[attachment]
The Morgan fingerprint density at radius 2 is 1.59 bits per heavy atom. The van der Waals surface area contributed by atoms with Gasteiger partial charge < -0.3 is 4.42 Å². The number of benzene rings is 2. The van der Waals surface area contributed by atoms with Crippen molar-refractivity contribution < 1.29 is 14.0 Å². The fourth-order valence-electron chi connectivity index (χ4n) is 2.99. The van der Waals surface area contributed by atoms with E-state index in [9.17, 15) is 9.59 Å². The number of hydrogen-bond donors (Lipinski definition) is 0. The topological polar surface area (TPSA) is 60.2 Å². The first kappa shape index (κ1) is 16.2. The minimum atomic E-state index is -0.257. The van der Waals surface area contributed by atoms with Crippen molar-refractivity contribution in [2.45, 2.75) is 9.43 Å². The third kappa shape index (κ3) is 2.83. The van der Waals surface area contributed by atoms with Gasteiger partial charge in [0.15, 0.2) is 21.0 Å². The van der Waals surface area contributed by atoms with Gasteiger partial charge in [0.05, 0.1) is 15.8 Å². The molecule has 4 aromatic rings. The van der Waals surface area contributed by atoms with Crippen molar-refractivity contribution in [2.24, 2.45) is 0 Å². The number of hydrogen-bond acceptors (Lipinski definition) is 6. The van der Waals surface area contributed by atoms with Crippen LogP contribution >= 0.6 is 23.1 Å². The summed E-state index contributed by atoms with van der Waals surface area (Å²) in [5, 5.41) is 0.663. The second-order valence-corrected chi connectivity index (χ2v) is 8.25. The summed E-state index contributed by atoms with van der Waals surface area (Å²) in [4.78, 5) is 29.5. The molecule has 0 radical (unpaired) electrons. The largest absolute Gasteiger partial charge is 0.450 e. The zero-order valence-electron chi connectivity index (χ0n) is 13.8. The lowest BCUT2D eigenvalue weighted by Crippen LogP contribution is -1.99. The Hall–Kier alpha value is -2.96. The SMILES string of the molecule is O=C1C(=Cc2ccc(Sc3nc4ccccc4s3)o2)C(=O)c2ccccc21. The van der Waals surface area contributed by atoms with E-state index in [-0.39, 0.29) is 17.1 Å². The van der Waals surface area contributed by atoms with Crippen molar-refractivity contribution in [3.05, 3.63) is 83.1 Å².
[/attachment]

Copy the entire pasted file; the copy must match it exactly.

The Morgan fingerprint density at radius 2 is 1.59 bits per heavy atom. The van der Waals surface area contributed by atoms with Gasteiger partial charge < -0.3 is 4.42 Å². The number of benzene rings is 2. The van der Waals surface area contributed by atoms with Crippen molar-refractivity contribution < 1.29 is 14.0 Å². The fourth-order valence-electron chi connectivity index (χ4n) is 2.99. The van der Waals surface area contributed by atoms with E-state index in [9.17, 15) is 9.59 Å². The number of hydrogen-bond donors (Lipinski definition) is 0. The topological polar surface area (TPSA) is 60.2 Å². The first kappa shape index (κ1) is 16.2. The minimum atomic E-state index is -0.257. The van der Waals surface area contributed by atoms with Crippen molar-refractivity contribution in [2.45, 2.75) is 9.43 Å². The third kappa shape index (κ3) is 2.83. The van der Waals surface area contributed by atoms with Gasteiger partial charge in [0.15, 0.2) is 21.0 Å². The van der Waals surface area contributed by atoms with Gasteiger partial charge in [0.05, 0.1) is 15.8 Å². The molecule has 4 aromatic rings. The van der Waals surface area contributed by atoms with Crippen molar-refractivity contribution in [2.24, 2.45) is 0 Å². The number of hydrogen-bond acceptors (Lipinski definition) is 6. The van der Waals surface area contributed by atoms with Crippen LogP contribution >= 0.6 is 23.1 Å². The summed E-state index contributed by atoms with van der Waals surface area (Å²) in [5, 5.41) is 0.663. The second-order valence-corrected chi connectivity index (χ2v) is 8.25. The summed E-state index contributed by atoms with van der Waals surface area (Å²) in [4.78, 5) is 29.5. The molecule has 0 radical (unpaired) electrons. The largest absolute Gasteiger partial charge is 0.450 e. The zero-order valence-electron chi connectivity index (χ0n) is 13.8. The lowest BCUT2D eigenvalue weighted by Crippen LogP contribution is -1.99. The Hall–Kier alpha value is -2.96. The SMILES string of the molecule is O=C1C(=Cc2ccc(Sc3nc4ccccc4s3)o2)C(=O)c2ccccc21. The van der Waals surface area contributed by atoms with E-state index in [-0.39, 0.29) is 17.1 Å². The van der Waals surface area contributed by atoms with Crippen molar-refractivity contribution in [3.05, 3.63) is 83.1 Å².